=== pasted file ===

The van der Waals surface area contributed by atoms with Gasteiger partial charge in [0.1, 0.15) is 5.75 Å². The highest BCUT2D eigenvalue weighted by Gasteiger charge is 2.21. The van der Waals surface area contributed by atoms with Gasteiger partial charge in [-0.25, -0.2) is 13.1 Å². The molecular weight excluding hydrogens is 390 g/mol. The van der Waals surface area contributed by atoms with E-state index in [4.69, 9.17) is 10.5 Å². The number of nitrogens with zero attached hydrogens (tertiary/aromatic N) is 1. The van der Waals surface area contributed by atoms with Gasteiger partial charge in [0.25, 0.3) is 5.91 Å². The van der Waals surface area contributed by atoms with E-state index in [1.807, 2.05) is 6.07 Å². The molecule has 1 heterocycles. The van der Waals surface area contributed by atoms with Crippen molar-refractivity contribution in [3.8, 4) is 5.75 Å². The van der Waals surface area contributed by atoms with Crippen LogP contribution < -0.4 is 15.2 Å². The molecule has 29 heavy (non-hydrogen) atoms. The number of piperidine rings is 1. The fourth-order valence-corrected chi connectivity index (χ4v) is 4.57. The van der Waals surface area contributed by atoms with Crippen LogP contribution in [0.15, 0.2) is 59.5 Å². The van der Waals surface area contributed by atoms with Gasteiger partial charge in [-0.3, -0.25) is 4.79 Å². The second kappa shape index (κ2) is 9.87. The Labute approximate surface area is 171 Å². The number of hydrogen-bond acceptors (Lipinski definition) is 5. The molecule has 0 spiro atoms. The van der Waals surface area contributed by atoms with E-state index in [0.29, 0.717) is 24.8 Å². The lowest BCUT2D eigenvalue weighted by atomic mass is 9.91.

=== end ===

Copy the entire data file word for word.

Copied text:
The van der Waals surface area contributed by atoms with Gasteiger partial charge in [0.1, 0.15) is 5.75 Å². The highest BCUT2D eigenvalue weighted by Gasteiger charge is 2.21. The van der Waals surface area contributed by atoms with Gasteiger partial charge in [-0.25, -0.2) is 13.1 Å². The molecular weight excluding hydrogens is 390 g/mol. The van der Waals surface area contributed by atoms with E-state index in [4.69, 9.17) is 10.5 Å². The number of nitrogens with zero attached hydrogens (tertiary/aromatic N) is 1. The van der Waals surface area contributed by atoms with Gasteiger partial charge in [0.25, 0.3) is 5.91 Å². The van der Waals surface area contributed by atoms with E-state index in [1.807, 2.05) is 6.07 Å². The molecule has 1 heterocycles. The van der Waals surface area contributed by atoms with Crippen molar-refractivity contribution in [3.8, 4) is 5.75 Å². The van der Waals surface area contributed by atoms with Crippen LogP contribution < -0.4 is 15.2 Å². The molecule has 29 heavy (non-hydrogen) atoms. The number of piperidine rings is 1. The fourth-order valence-corrected chi connectivity index (χ4v) is 4.57. The van der Waals surface area contributed by atoms with Crippen LogP contribution in [0.15, 0.2) is 59.5 Å². The van der Waals surface area contributed by atoms with Gasteiger partial charge in [-0.3, -0.25) is 4.79 Å². The second kappa shape index (κ2) is 9.87. The Labute approximate surface area is 171 Å². The number of hydrogen-bond acceptors (Lipinski definition) is 5. The molecule has 0 spiro atoms. The van der Waals surface area contributed by atoms with E-state index in [0.29, 0.717) is 24.8 Å². The lowest BCUT2D eigenvalue weighted by atomic mass is 9.91.